Category Archives: Coaching
About a year ago, I was facilitating a workshop at a client site. During the event, I used an image of chain links in order to highlight the steps of a process.
The Best of Intentions…
The graphic was intended to convey a message of strength, confidence, and simplicity of the process I was presenting. When the event was over, one of my friends at the organization started talking with me about the image.
Over the past year I’ve been doing a series of video-conferences with a distributed management team on topics related to communication, feedback, leadership, and coaching, and last week we wrapped up with a session on self-coaching and organizational culture.
The condensed deck above is from our final session, with the exercises and other material removed, leaving only the slides related to the concepts I discussed.
A few weeks ago, I released an article on 4 Ways to Help Others Be More Concise with strategies to help us all to improve verbal efficiency within our organizations.
But what do you do when an individual simply won’t shut up? That’s the question one of my colleagues says he’s asked more these days than anything else.
It’s a topic to approach thoughtfully, since lots of us work hard to get people to talk more in the workplace. That said, this is a real obstacle for people who regularly interact with someone who simply doesn’t know when to stop.
This past weekend, my wife Bonni, her parents, and I saw Tony Bennett perform at the Orange County Performing Arts Center.
He is 88 years old and still performing regularly.
It’s not just his age that’s impressive. He’s had chart topping releases in each of his six decades of music (including his new Cheek to Cheek* album with Lady Gaga).
As adults we face a version of the marshmallow test nearly every waking minute of every day. We’re not tempted by sugary treats, but by our browser tabs, phones, tablets, and (soon) our watches—all the devices that connect us to the global delivery system for those blips of information that do to us what marshmallows do to preschoolers… Read the rest at HBR.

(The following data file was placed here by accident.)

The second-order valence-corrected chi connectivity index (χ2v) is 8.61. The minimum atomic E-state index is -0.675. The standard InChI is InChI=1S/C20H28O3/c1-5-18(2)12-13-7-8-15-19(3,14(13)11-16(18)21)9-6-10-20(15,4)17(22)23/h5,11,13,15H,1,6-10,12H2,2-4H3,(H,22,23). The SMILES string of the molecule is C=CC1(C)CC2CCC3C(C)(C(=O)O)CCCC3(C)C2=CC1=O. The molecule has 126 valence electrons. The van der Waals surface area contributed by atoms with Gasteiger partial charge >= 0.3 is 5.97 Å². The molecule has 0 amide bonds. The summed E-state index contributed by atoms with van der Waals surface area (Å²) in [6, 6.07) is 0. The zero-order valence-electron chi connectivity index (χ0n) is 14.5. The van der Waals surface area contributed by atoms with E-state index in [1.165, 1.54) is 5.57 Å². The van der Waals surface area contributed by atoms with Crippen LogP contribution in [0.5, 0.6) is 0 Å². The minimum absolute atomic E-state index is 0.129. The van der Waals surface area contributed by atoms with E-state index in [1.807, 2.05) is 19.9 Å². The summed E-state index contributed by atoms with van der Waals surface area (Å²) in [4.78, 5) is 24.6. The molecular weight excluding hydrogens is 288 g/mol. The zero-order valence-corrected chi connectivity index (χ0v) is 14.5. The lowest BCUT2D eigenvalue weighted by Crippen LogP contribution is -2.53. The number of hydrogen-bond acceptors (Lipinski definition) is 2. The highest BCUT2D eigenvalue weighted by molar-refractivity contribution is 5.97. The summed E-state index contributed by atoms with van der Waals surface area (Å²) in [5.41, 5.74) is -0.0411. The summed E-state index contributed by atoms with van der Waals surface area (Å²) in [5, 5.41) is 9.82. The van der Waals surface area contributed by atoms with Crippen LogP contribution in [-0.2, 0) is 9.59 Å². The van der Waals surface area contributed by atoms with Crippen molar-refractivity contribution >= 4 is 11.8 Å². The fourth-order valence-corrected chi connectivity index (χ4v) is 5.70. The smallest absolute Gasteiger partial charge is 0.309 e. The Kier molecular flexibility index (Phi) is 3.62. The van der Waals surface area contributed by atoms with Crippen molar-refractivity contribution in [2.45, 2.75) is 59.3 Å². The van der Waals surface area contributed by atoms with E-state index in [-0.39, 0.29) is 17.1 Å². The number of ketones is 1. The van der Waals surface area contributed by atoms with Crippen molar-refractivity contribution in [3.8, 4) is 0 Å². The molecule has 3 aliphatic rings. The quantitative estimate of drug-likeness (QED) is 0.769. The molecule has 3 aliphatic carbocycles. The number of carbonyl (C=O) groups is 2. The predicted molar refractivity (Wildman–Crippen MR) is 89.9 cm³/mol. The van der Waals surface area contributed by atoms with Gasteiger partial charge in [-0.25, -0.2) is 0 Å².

My first full-time job was with an education company. I oversaw both the instructional services that the kids in our program received as well as the business aspects of marketing to the community.
Since it was a membership program, we grew concerned when kids failed to show up for their after-school lessons. When a child missed lessons for a few days in a row, we reached out to their parents by phone.
Missed lessons were often a beginning sign of a bigger issue: the child struggling with the curriculum, the family having budgetary concerns, or simply a lack of commitment with the program. Either way, difficult conversations often emerged during these calls. So, I did what any reasonable person would do when they don’t want to do something.
The communication funnel is a concept I regularly discuss with coaching clients, most of whom are senior leaders in constant contact with their direct reports and/or managing virtual teams.
We prioritize immediacy and convenience in our communication, so we start with the fastest and easiest channels at our disposal–text, chat or email. But these channels lack bandwidth, so they’re poorly-suited to conveying nuance and complexity.